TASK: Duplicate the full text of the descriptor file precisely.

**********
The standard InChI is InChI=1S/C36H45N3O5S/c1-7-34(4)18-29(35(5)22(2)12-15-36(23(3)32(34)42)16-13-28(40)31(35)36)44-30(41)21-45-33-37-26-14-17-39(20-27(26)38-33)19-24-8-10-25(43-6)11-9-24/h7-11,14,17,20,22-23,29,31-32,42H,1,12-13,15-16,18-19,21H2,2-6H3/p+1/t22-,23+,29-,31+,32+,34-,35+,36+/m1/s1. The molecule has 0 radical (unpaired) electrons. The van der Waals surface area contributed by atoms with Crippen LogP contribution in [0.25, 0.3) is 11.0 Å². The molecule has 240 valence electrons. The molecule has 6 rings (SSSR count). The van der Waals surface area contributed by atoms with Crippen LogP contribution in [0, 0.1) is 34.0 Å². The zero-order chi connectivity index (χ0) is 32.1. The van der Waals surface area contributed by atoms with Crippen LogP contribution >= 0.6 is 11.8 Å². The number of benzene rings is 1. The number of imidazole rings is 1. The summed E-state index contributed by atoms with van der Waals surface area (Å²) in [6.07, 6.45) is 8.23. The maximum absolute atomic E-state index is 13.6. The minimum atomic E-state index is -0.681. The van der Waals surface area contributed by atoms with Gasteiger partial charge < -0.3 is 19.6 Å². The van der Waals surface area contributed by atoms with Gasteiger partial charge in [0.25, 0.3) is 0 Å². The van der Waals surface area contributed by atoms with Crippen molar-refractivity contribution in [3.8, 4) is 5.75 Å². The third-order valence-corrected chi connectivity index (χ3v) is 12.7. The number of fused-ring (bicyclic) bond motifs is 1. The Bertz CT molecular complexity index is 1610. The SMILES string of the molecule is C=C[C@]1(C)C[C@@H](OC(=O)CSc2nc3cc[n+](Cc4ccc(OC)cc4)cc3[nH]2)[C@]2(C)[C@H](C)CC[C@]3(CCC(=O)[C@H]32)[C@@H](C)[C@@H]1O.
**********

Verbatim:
The standard InChI is InChI=1S/C36H45N3O5S/c1-7-34(4)18-29(35(5)22(2)12-15-36(23(3)32(34)42)16-13-28(40)31(35)36)44-30(41)21-45-33-37-26-14-17-39(20-27(26)38-33)19-24-8-10-25(43-6)11-9-24/h7-11,14,17,20,22-23,29,31-32,42H,1,12-13,15-16,18-19,21H2,2-6H3/p+1/t22-,23+,29-,31+,32+,34-,35+,36+/m1/s1. The molecule has 0 radical (unpaired) electrons. The van der Waals surface area contributed by atoms with Crippen LogP contribution in [0.25, 0.3) is 11.0 Å². The molecule has 240 valence electrons. The molecule has 6 rings (SSSR count). The van der Waals surface area contributed by atoms with Crippen LogP contribution in [0, 0.1) is 34.0 Å². The zero-order chi connectivity index (χ0) is 32.1. The van der Waals surface area contributed by atoms with Crippen LogP contribution >= 0.6 is 11.8 Å². The number of benzene rings is 1. The number of imidazole rings is 1. The summed E-state index contributed by atoms with van der Waals surface area (Å²) in [6.07, 6.45) is 8.23. The maximum absolute atomic E-state index is 13.6. The minimum atomic E-state index is -0.681. The van der Waals surface area contributed by atoms with Gasteiger partial charge < -0.3 is 19.6 Å². The van der Waals surface area contributed by atoms with Gasteiger partial charge in [0.25, 0.3) is 0 Å². The van der Waals surface area contributed by atoms with Crippen molar-refractivity contribution in [3.8, 4) is 5.75 Å². The third-order valence-corrected chi connectivity index (χ3v) is 12.7. The number of fused-ring (bicyclic) bond motifs is 1. The Bertz CT molecular complexity index is 1610. The SMILES string of the molecule is C=C[C@]1(C)C[C@@H](OC(=O)CSc2nc3cc[n+](Cc4ccc(OC)cc4)cc3[nH]2)[C@]2(C)[C@H](C)CC[C@]3(CCC(=O)[C@H]32)[C@@H](C)[C@@H]1O.